Sun, May 16, 2004 - Page 3 News List

`New Culture Discourse' displeases almost everyone

ROCK, HARD PLACE Lee Wen-chung intended to help shape the DPP's position on changing the nation's name and other issues, but he upset both his friends and enemies


A document known as the New Culture Discourse (新文化論述), written by DPP Legislator Lee Wen-chung (李文忠) on the topic of solving ethnic conflicts, was the subject of much controversy this week.

While the discourse was aimed at smoothing out tensions among ethnic groups, mainly those between Mainlanders and Hoklo people, more commonly known as Taiwanese, the media this week focused on a part of the essay entitled Surpassing Conflicts, Deep-rooting Reform, which says that "there will be no suitable environment in the next two or three decades for the Republic of China (ROC) to change its national name."

The essay also says that it is possible to find a way out of the controversy involving the ROC, as a symbol, because a huge proportion of Mainlanders and Hoklo people identify with the ROC -- and the name also placates China.

By seeming to disengage from the national discourse on sovereignty, the essay angered pro-independence figures in the pan-green camp while also failing to please those who wish to maintain the status quo or unify with China.

Too controversial

Lee was the chief architect of the essay. Cabinet Spokesman-designate Chen Chi-mai (陳其邁), Council for Hakka Affairs Chairman-designate Luo Wen-jia (羅文嘉) and DPP Caucus Director-general Tsai Huang-liang (蔡煌瑯) were originally said to have been involved in the drafting of the essay.

But after the essay was leaked to the media, Chen, Luo and Tsai said that Lee had drafted the essay alone, and that the document was leaked before the group could meet to discuss it.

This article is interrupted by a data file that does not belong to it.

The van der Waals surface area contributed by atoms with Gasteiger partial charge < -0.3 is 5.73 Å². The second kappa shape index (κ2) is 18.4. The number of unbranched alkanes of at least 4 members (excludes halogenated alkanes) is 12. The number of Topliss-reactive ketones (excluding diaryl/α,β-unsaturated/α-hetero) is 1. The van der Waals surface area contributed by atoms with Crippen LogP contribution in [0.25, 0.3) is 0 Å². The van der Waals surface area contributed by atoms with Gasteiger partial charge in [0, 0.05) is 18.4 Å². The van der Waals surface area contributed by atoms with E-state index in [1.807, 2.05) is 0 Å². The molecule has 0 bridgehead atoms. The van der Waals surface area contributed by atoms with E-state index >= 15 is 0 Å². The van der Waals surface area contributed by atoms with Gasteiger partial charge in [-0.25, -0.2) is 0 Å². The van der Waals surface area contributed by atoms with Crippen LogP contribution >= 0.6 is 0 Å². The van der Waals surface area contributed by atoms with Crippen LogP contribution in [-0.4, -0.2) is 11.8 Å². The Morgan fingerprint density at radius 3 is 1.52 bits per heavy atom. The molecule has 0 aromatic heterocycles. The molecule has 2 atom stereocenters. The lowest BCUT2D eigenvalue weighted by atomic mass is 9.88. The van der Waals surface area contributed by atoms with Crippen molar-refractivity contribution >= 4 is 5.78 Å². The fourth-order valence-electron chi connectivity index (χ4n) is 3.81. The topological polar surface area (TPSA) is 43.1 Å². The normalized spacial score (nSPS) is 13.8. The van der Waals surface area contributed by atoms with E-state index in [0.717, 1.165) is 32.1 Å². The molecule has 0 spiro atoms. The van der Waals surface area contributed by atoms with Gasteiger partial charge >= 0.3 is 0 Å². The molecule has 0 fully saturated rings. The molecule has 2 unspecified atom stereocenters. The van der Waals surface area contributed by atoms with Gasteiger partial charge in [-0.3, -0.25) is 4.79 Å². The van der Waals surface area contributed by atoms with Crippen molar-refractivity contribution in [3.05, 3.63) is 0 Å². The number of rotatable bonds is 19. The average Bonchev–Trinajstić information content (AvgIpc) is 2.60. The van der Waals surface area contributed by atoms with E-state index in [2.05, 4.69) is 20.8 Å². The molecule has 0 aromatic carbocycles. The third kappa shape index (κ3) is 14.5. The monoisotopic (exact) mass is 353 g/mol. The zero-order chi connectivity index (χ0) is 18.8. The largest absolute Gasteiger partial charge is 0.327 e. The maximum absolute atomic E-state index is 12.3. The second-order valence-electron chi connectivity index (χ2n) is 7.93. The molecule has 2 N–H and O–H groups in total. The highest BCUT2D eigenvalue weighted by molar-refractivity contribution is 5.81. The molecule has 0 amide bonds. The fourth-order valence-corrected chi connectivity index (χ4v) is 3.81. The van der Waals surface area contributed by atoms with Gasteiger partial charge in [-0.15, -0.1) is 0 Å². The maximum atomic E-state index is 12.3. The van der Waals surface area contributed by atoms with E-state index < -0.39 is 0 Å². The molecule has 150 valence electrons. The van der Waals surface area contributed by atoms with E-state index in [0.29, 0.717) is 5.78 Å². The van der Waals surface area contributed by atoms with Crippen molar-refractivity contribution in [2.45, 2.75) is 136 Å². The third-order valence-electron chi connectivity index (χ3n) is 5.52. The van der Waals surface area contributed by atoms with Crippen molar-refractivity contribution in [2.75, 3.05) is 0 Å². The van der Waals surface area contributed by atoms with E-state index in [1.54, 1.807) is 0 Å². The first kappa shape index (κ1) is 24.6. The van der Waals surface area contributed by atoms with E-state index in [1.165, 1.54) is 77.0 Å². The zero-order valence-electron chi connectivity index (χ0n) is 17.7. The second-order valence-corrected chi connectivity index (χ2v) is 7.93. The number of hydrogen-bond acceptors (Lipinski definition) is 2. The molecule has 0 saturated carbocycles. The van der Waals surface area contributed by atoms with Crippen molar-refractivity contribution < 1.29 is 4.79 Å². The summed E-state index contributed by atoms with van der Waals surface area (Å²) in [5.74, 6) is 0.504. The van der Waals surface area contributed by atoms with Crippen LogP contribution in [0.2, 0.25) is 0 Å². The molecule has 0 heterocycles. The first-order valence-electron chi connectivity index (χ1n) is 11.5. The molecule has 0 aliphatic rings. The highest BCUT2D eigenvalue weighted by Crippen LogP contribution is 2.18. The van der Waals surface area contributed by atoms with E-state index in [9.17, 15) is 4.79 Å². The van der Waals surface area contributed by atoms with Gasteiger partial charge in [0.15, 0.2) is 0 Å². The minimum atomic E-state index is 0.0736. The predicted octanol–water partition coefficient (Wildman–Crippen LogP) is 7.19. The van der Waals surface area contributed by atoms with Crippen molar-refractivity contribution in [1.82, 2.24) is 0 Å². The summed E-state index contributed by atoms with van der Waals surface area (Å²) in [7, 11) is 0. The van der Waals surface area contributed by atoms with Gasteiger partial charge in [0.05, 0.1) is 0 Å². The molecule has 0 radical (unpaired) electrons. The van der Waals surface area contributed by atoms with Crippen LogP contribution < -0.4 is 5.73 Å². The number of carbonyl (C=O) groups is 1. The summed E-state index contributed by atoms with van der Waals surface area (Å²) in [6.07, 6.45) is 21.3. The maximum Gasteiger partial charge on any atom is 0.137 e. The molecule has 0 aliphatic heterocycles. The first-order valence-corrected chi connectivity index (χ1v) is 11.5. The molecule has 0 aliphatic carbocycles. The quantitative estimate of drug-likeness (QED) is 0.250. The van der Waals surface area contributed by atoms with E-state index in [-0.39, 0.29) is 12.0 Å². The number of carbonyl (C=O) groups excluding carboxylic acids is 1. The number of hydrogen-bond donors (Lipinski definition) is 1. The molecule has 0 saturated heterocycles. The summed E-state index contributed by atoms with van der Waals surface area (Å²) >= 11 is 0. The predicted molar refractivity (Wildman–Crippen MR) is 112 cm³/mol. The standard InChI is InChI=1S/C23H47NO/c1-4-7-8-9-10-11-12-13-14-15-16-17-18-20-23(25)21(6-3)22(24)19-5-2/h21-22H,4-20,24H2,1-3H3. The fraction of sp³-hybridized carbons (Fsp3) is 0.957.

They said that later, when the group in fact met, they agreed that the part of Lee's essay on the ROC was too controversial and decided not to approve the text.

Earlier, Luo had said that the essay aimed mainly to acknowledge and respect all cultures in Taiwan, including Chinese culture.

Chen expressed similar views.

"We are trying to promote a pluralistic spirit and protect different voices in Taiwan, and promote a comprehensive dialogue among all ethnic groups," Chen said.

Chen specifically said that the members of the group would proceed with legislation to ensure that no one is discriminated against on the basis of political preference, ethnicity, culture, gender or religion.

While Luo and Chen mainly discussed the big-picture reasons behind drafting the essay, Tsai was straightforward in saying that the motivation for it was to strengthen the DPP's support base.

"We developed the essay to help the DPP expand its base of supporters, to ensure that the DPP stays in power," Tsai said.

Tsai also said that the essay was based on the DPP's 1999 Resolution on Taiwan's Future, (台灣前途決議文), which says that because Taiwan is a sovereign state, there is no need for the nation to declare independence.

"The pro-independence people want the DPP to pursue independence right away, but at the moment the environment is not suitable. But we can still make attempts in a roundabout way," Tsai said.

But Tsai also said that while the public thought the group's effort to propose a comprehensive approach to ethnic issues was aimed at providing President Chen Shui-bian (陳水扁) a possible outline for his inauguration speech, the group had decided not to publicize the essay before the inauguration speech -- in order not to place any pressure on the president.

"This aims to appeal to the Hoklo people who do not support the DPP," said Hsu Yung-ming (徐永明), a researcher at the Institute of Social Sciences at Academia Sinica.

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